Source:My Way

HIV/AIDS Becoming Young Person's Disease

Oct. 9, 2003 - According to the U.N. Population Fund, a young person (between 15 and 24) is infected with HIV virus every 14 seconds. The Earth now has the biggest generation of adolescents in its history 1.2 billion of the world's 6.3 billion people are between the ages of 10 and 19. HIV/AIDS has also caused 13 million children under age 15 to be orphaned.
"We will have a global catastrophe if we ignore young people and ignore their needs," said Thoraya Obaid, the agency's executive director, told a news conference in London.
Source:ABC (Story no longer online)

Mobiles 'make you senile'

Sept. 14, 2003 - Though tests have not shown that cell phones cause cancer or heat the brain, another danger has been discovered that could cause a "whole generation" of today's teenagers to go senile in the prime of their lives.
The study - financed by the Swedish Council for Work Life Research, and published by the US government's National Institute of Environmental Health Sciences - breaks new ground by looking at how low levels of microwaves cause proteins to leak across the blood-brain barrier.
The resulting brain damage could produce senility among young adults.
Source: (Story no longer online)

Three States Battle Monkeypox Outbreak

June 9, 2003 - The CDC reports the first U.S. outbreak of monkeypox, related to the dreaded smallpox virus.
Four Wisconsin residents have confirmed cases of the monkeypox virus and 14 others have suspected cases ... At least 10 more cases are suspected in Indiana, officials confirmed Monday. Illinois has three suspected cases.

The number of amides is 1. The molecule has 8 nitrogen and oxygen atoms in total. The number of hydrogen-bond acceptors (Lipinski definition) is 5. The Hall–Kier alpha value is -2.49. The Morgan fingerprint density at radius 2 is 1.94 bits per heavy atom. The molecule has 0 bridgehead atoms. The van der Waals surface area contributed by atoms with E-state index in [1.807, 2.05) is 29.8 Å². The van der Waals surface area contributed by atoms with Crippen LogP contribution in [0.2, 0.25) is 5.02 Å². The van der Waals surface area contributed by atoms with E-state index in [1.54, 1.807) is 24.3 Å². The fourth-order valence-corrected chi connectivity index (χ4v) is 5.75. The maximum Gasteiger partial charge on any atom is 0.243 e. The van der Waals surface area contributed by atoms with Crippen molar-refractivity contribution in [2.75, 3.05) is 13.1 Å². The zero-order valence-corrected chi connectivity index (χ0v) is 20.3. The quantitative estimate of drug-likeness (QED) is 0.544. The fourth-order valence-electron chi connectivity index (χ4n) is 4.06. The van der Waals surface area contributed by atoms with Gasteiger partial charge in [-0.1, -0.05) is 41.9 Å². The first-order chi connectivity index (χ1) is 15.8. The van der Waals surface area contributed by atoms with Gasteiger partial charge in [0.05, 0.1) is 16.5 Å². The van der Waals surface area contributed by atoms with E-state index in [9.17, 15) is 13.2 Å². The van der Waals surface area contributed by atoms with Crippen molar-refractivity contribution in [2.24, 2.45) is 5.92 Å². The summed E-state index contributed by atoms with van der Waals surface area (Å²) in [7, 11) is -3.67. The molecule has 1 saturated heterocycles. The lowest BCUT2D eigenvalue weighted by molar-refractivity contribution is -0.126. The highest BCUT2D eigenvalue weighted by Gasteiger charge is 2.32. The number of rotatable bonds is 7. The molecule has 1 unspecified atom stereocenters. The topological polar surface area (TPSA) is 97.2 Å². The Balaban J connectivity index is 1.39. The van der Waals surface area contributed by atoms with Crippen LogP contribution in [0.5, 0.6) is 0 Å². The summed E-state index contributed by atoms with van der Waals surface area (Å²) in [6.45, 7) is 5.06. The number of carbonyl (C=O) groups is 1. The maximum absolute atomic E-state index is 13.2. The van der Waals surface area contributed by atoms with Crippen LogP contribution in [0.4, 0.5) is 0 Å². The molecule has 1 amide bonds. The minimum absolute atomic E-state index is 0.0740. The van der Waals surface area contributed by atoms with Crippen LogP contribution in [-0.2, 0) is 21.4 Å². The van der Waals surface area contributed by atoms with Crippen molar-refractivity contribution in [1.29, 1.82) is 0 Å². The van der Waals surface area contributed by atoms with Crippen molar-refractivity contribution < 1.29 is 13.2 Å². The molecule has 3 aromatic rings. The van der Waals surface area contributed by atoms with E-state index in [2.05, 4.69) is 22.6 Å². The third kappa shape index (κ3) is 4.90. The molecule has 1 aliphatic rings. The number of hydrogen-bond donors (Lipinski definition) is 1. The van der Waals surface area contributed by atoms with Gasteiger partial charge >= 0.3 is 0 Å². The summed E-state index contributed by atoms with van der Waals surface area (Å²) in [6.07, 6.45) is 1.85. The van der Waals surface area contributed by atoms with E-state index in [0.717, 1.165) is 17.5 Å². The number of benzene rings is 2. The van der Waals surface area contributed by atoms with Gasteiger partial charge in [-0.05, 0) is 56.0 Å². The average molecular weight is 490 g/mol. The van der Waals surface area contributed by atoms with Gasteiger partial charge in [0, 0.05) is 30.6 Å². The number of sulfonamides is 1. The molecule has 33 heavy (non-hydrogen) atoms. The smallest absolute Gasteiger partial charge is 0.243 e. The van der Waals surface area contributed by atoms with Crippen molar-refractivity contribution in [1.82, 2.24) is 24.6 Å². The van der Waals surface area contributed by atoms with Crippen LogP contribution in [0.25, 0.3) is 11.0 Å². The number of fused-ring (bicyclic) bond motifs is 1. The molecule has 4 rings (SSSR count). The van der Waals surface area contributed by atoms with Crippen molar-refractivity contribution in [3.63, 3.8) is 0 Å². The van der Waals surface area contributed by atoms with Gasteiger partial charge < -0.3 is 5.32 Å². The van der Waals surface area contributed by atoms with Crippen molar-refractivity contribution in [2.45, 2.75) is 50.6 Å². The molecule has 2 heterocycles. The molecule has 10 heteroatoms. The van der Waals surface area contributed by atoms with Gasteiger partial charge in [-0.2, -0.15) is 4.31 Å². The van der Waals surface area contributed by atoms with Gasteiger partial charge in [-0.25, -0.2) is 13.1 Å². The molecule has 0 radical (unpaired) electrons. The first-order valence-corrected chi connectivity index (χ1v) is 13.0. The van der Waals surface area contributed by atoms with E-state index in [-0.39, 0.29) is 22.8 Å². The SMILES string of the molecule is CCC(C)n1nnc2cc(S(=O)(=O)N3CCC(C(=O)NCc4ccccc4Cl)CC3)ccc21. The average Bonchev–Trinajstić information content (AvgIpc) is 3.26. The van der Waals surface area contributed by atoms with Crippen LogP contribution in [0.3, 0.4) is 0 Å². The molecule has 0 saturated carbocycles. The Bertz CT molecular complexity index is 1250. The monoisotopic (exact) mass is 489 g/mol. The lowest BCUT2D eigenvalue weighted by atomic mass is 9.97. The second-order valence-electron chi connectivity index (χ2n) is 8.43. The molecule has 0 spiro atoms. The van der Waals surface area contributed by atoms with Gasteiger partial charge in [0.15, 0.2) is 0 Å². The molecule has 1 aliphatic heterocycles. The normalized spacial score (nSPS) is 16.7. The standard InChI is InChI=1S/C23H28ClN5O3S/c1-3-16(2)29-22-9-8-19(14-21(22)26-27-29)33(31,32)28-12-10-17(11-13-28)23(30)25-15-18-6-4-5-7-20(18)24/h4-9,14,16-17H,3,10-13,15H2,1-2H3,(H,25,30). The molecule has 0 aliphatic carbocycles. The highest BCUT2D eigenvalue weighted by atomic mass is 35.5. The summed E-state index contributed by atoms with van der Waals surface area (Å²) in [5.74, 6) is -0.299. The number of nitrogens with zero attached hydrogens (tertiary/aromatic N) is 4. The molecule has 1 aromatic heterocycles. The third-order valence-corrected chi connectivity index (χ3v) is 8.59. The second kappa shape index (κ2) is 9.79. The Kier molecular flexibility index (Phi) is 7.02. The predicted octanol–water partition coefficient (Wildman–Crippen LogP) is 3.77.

Terrorism is not suspected. The disease was apparently spread by prairie dogs, which were probably infected by a giant Gambian rat, indigeneous to Africa, and sold as a pet by a Chicago-area pet distributor.
Source:Fox (Story no longer online)

China steps up Sars curbs

May 6, 2003 - Only four cases of Sars in China's eastern city of Nanjing has led to a quarantine of 10,000 people! So far 214 have died in China from the disease which has infected 4,409 people.
The entire 13 million population of Beijing is under a form of unofficial isolation, with roads out of the city blocked and flights cancelled.

Malaria is killing one African child every 30 seconds

Apr. 25, 2003 - Malaria is killing more children in Africa than ever before, it continues to impoverish much of the continent, and drugs to fight it have all but run out. So concludes the first comprehensive report on malaria in Africa, published today, Africa Malaria Day Some 3000 African children die from malaria each day - equivalent to one every 30 seconds, the report estimates. Poor and pregnant women and their babies are particularly at risk. The report also confirms what many researchers have been warning for decades. Resistance to chloroquine - cheapest and most available anti-malaria drug - is now so widespread that it is practically useless in most parts of Africa.
Source:Nature (Story no longer online)

Making Sense of SARS

Apr. 25, 2003 -
As of April 25th, the World Health Organization (WHO) reports 4649 SARS cases, 2422 of those in China, where the government has now instituted widespread quarantines. Worldwide, 274 deaths are now linked to the disease, 115 in Hong Kong alone.
Serious outbreaks in Toronto have caused the World Health Organization to add that city to their travel advisory bulletin. People in areas where there is no outbreak do not need to be concerned, but where the illness is known to exist, it is best to keep one's distance from the infected person since the virus is spread by coughing and sneezing. At this time it is not nearly as deadly as the flu, which kills 20,000 people per year in the U.S. alone.